After recent criticism over its financial ties with Jeffery Epstein, Harvard University announced that it is donating the remainder of the money gifted by the convicted sex offender to charities that help sex crime victims.
Harvard’s president Lawrence Bacow confirmed the decision in a statement, saying that the unspent $200,937 from Epstein’s donation would be divided equally between two non-profit groups: My Life My Choice, in Boston, and Girls Educational and Mentoring Services, in New York.
“These organizations support victims of human trafficking and sexual assault, and Harvard is proud to support their important and valuable work,” Bacow wrote.
An earlier review (pdf) of Epstein’s connection to Harvard found that he gave $9.1 million to the university between 1998 and 2008 to “support a variety of research and faculty activities.” Bacow emphasized in his statement that the according to the review, Harvard did not receive any gifts from Epstein after 2008, when he was convicted by a Florida state court of procuring a minor for prostitution.
The review noted, however, that Epstein maintained close ties with Martin Nowak, a math professor and director of the Program for Evolutionary Dynamics, which was founded in 2003 with Epstein’s gift of $6.5 million. Nowak gave Epstein an office at the program’s building in Harvard Square and circumvented campus security rules to grant Epstein “unlimited” access to the facility, allowing him to visit more than 40 times between 2010 and 2018.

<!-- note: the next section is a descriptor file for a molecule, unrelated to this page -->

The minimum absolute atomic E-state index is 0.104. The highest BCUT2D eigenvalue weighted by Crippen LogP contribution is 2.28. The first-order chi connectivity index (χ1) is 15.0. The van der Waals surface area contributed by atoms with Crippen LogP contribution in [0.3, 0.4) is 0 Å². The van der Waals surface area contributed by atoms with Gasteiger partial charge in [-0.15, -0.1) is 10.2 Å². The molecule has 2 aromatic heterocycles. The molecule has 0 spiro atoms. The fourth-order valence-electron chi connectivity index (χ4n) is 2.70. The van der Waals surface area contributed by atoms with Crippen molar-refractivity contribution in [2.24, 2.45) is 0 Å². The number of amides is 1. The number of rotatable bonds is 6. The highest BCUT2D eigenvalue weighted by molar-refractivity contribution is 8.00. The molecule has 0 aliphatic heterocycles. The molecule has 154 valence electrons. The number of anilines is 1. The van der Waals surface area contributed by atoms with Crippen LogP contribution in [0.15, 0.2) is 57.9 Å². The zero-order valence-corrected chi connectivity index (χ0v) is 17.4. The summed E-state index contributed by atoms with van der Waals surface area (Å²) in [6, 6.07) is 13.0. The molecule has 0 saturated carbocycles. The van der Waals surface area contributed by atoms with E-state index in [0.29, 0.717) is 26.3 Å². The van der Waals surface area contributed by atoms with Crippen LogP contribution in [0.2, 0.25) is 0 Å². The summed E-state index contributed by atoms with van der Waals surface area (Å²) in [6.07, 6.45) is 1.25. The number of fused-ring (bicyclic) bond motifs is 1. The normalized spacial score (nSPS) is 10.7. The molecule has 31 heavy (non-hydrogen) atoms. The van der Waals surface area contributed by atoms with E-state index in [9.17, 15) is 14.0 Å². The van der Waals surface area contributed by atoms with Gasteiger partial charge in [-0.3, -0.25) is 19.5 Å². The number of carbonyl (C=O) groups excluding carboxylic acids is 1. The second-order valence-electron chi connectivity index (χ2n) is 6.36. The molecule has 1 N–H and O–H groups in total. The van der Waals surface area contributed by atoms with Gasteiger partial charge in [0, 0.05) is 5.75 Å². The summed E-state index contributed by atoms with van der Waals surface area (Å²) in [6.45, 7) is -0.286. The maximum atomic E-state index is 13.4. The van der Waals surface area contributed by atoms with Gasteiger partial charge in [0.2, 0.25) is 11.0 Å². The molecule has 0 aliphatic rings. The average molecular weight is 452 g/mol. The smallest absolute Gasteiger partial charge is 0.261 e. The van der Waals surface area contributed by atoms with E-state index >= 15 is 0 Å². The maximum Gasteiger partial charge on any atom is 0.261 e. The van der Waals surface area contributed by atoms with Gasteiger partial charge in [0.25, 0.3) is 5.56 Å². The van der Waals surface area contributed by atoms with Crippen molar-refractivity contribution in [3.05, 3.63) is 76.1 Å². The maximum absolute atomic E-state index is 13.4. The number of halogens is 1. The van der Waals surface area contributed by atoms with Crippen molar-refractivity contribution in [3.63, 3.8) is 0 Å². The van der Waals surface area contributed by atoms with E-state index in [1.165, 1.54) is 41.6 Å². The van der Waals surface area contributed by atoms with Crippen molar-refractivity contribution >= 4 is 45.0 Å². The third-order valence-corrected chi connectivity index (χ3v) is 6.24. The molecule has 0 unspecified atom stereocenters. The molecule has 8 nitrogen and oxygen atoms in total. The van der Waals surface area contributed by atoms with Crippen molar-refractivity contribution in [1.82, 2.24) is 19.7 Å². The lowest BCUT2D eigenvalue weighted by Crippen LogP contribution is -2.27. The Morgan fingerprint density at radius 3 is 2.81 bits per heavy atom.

The review also found that several other Harvard professors solicited Epstein for personal funds. Some admitted that they visited Epstein at his various homes in New York, Florida, New Mexico, and the Virgin Islands, and traveled on one of his planes. Some even visited him while he was still serving time in jail.
Harvard’s general counsel Diane Lopez, who oversaw the review, also revealed that some faculty members made several attempts to resume donations from Epstein after his conviction.
“In 2008, shortly after taking office as President, Drew G. Faust was asked to consider a new gift from Epstein,” wrote Lopez (pdf). “Though she had not heard of him at the time, after she was briefed on the nature of the allegations against him, she determined that Harvard should no longer accept gifts from him.” The same request was brought in 2013 to then-Dean of the Faculty of Arts and Sciences, Michael D. Smith, who reportedly made the same decision as Faust.
“The report issued today reveals institutional and individual shortcomings that must be addressed,” Bacow wrote. “Not only for the sake of the university but also in recognition of the courageous individuals who sought to bring Epstein to justice.”